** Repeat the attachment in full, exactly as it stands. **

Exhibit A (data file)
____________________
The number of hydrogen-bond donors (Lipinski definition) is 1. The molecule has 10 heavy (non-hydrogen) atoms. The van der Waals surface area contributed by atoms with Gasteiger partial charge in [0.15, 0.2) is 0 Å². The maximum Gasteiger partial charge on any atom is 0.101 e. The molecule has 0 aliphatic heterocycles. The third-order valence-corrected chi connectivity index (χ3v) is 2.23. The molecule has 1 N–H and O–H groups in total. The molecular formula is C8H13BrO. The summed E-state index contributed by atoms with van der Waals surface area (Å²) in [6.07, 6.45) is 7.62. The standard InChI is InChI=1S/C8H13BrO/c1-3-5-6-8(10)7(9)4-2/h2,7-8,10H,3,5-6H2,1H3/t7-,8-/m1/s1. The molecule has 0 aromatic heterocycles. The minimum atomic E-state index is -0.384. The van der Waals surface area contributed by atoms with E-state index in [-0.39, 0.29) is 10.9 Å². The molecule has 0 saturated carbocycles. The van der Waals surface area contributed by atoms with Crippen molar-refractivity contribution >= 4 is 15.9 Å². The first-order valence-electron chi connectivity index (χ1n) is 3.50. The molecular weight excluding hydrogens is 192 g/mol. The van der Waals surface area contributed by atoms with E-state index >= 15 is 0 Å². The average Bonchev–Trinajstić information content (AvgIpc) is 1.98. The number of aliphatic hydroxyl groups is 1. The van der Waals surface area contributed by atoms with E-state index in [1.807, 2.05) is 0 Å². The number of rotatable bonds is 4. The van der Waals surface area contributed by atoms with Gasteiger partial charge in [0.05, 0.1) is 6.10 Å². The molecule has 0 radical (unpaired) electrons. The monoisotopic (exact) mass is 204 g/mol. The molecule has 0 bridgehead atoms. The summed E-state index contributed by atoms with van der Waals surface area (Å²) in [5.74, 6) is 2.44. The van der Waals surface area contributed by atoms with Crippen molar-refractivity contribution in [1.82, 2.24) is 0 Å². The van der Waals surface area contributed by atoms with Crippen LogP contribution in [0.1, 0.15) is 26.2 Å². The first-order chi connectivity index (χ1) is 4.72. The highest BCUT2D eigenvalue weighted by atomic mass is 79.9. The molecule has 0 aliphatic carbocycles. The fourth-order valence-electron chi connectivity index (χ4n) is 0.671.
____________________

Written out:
The number of hydrogen-bond donors (Lipinski definition) is 1. The molecule has 10 heavy (non-hydrogen) atoms. The van der Waals surface area contributed by atoms with Gasteiger partial charge in [0.15, 0.2) is 0 Å². The maximum Gasteiger partial charge on any atom is 0.101 e. The molecule has 0 aliphatic heterocycles. The third-order valence-corrected chi connectivity index (χ3v) is 2.23. The molecule has 1 N–H and O–H groups in total. The molecular formula is C8H13BrO. The summed E-state index contributed by atoms with van der Waals surface area (Å²) in [6.07, 6.45) is 7.62. The standard InChI is InChI=1S/C8H13BrO/c1-3-5-6-8(10)7(9)4-2/h2,7-8,10H,3,5-6H2,1H3/t7-,8-/m1/s1. The molecule has 0 aromatic heterocycles. The minimum atomic E-state index is -0.384. The van der Waals surface area contributed by atoms with E-state index in [-0.39, 0.29) is 10.9 Å². The molecule has 0 saturated carbocycles. The van der Waals surface area contributed by atoms with Crippen molar-refractivity contribution >= 4 is 15.9 Å². The first-order valence-electron chi connectivity index (χ1n) is 3.50. The molecular weight excluding hydrogens is 192 g/mol. The van der Waals surface area contributed by atoms with E-state index >= 15 is 0 Å². The average Bonchev–Trinajstić information content (AvgIpc) is 1.98. The number of aliphatic hydroxyl groups is 1. The van der Waals surface area contributed by atoms with E-state index in [1.807, 2.05) is 0 Å². The number of rotatable bonds is 4. The van der Waals surface area contributed by atoms with Gasteiger partial charge in [0.05, 0.1) is 6.10 Å². The molecule has 0 radical (unpaired) electrons. The monoisotopic (exact) mass is 204 g/mol. The molecule has 0 bridgehead atoms. The summed E-state index contributed by atoms with van der Waals surface area (Å²) in [5.74, 6) is 2.44. The van der Waals surface area contributed by atoms with Crippen molar-refractivity contribution in [1.82, 2.24) is 0 Å². The van der Waals surface area contributed by atoms with Crippen LogP contribution in [0.1, 0.15) is 26.2 Å². The first-order chi connectivity index (χ1) is 4.72. The highest BCUT2D eigenvalue weighted by atomic mass is 79.9. The molecule has 0 aliphatic carbocycles. The fourth-order valence-electron chi connectivity index (χ4n) is 0.671.